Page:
After a somewhat disappointing World Championship last month in Australia, Railey refocused and came back stronger. “That was the goal going in; I wanted to capitalize on the week, and go out in a dominating fashion for the week. Getting that goal accomplished is definitely a huge plus for us. It’s been a great week. I’ll be very honest. I was disappointed with the World Championships. I had a black flag in the third race. I really had to change the way I approach my regattas. I wanted to come here and show that all of the training we’ve putting in is paying off. We worked a lot on boat speed and technical set up. We really want to try and start putting it together and performing at events. At the Worlds, getting a black flag was my fault. I had to switch my focus and match the other USA boat.” (photo Mick Anderson/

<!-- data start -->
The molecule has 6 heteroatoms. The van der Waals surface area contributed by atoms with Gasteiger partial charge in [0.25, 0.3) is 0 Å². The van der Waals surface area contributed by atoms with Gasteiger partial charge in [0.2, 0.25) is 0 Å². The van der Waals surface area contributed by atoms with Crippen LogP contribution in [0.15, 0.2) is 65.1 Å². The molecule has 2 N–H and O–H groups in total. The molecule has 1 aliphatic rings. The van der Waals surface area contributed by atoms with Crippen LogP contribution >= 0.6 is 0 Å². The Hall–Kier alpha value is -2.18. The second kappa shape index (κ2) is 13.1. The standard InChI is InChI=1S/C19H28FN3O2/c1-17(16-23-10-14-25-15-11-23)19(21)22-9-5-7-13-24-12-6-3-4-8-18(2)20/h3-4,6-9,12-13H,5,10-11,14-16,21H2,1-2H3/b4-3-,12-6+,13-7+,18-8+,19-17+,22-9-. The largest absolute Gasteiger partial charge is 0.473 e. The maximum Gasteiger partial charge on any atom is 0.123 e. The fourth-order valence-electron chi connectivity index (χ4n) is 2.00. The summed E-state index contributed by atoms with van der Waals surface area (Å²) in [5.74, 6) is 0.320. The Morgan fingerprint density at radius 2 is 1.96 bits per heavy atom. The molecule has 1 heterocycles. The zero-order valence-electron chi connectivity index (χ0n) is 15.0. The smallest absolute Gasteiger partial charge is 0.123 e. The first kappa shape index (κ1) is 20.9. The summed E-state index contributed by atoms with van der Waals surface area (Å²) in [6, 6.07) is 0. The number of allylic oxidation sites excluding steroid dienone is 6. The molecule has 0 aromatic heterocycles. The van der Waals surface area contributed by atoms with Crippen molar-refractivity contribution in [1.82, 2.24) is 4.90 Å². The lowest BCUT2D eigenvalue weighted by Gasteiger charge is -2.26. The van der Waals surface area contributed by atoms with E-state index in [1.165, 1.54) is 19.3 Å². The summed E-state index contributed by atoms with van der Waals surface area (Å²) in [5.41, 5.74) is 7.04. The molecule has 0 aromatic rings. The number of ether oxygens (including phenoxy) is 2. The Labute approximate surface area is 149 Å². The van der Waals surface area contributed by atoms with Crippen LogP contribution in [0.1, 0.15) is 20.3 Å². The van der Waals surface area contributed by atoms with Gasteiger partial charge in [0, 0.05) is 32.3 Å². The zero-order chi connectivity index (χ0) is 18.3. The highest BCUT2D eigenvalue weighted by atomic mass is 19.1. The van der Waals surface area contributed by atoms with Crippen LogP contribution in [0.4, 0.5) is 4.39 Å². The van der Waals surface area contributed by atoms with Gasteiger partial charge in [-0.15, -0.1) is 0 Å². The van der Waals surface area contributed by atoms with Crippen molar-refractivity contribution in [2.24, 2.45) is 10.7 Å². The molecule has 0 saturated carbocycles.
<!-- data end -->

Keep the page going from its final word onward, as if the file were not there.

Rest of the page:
USSTAG’s Caleb Paine (San Diego, Calif.) finished 5th in the medal race for 5th overall.